My ticket had come up, the preliminary procedures were booked and I needed to procure the assistance of an escort (ie: a friend or family member etc.) as my vision will be compromised after the procedure.
My friend Henry was escort and drove me to the hospital where I endured hours of slow and laborious eye drops every few minutes to soften the cornea in preparation for the transplant. It made the eye itself incredibly tender and raw. Sunlight was unbearable and it was not a pleasant experience at all. Henry picked me up and drove me home where I hibernated until I could handle the light again. I went back the next day and they were happy and the results.
I was booked in for March 20, 2020.
At the age of 79, Mum passed away… 4 days prior on March 18, 2022.
My solo mother who worked full-time to feed, house and put me through school and raised me alone… was gone.
With this sudden news I could not go through with the procedure, so when I passed it on to Emily and briefly mentioned my pending procedure, she contacted the hospital on my behalf to postpone/cancel the procedure.
Fast forward to now. I recently went through the identical scenario; routine eye check, tell my story and am put on “the list” again. The appointment to undergo this procedure again was today, however this time was a bit different. It was Mater Hospital this time. I started the rounds of routine preliminary checks and was ushered from room to room where I gazed into the myriad of large objects and instruments, clicking buttons at visible lights and watching for random dots (visual field testing). At the very end I spoke to the final doctor/ophthalmologist with extraordinary knowledge about my particular condition and a somewhat sobering and relieving conclusion.
Don’t get the transplant.
At least, not while I do still technically have one functioning eye. I’m not 100% “blind” per se (my words, not his). He was very thorough when explaining my options and the decision to not proceed was mine. I have agreed to be called in 4-6 months time for a routine review. I can consider the procedure then I guess. He later handed a piece of paper two contact names that I can explore further should I choose to.****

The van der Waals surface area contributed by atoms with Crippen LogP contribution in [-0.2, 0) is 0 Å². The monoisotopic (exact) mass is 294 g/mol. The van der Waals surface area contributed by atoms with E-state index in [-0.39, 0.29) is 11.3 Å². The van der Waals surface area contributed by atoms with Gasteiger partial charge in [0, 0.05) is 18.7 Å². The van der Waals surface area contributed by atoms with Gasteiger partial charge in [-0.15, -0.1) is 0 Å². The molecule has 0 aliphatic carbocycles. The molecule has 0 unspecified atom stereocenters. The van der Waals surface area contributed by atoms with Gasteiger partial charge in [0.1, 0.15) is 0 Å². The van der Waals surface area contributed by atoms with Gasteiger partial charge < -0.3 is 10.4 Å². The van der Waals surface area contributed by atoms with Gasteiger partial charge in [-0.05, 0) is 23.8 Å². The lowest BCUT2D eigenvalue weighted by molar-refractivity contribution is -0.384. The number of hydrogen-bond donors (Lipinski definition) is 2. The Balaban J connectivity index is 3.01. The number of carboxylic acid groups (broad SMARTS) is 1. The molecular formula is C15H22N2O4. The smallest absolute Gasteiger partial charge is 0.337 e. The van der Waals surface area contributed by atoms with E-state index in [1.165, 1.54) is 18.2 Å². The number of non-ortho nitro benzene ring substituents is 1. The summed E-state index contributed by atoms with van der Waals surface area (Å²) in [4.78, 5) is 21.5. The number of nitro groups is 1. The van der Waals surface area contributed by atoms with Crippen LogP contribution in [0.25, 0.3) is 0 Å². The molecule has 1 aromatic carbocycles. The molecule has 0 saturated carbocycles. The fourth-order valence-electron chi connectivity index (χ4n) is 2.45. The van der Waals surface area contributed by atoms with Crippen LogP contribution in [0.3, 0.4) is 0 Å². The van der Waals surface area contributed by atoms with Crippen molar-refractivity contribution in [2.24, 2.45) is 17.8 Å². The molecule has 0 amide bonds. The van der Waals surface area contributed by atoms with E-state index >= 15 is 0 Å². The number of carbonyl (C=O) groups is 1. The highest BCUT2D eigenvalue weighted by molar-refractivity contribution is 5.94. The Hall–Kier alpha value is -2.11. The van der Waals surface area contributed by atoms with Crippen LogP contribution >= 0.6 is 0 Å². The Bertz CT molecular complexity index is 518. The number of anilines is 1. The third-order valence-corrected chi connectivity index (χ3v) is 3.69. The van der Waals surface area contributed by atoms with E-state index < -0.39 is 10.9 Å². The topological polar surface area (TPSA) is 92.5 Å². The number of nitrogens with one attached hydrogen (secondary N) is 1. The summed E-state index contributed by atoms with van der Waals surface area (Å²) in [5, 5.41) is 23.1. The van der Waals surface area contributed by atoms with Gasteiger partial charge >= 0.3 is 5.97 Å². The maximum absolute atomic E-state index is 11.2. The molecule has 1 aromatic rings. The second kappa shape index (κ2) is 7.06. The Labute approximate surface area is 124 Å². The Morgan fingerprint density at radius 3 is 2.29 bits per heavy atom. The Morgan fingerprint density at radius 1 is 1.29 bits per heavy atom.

Long story short, I’ve come home rather relieved not to be in pain from undergoing the first phase of preparations for a corneal transplant like I was 18 months prior, with the nightmarish terror of knowing that tomorrow my cornea was going to be transplanted and a year+ of regular routine visits back to the hospital and the knowledge in the back of my mind that one day, I might need to go through the whole procedure again.
I’m sick of hospitals. Time to relax… at least for now.
And so ends another chapter in the ongoing saga that is my life. Thanks for checking in! ☺️
(*So very sorry but I could not actually see any of you who visited – but don’t for a second think it wasn’t appreciated!)
(**Emphasis by me, obvs… 😏)
(***I called it my Cyber Eye)
(****I might write about those later, but given how infrequently I do write here… don’t bank on it 😏)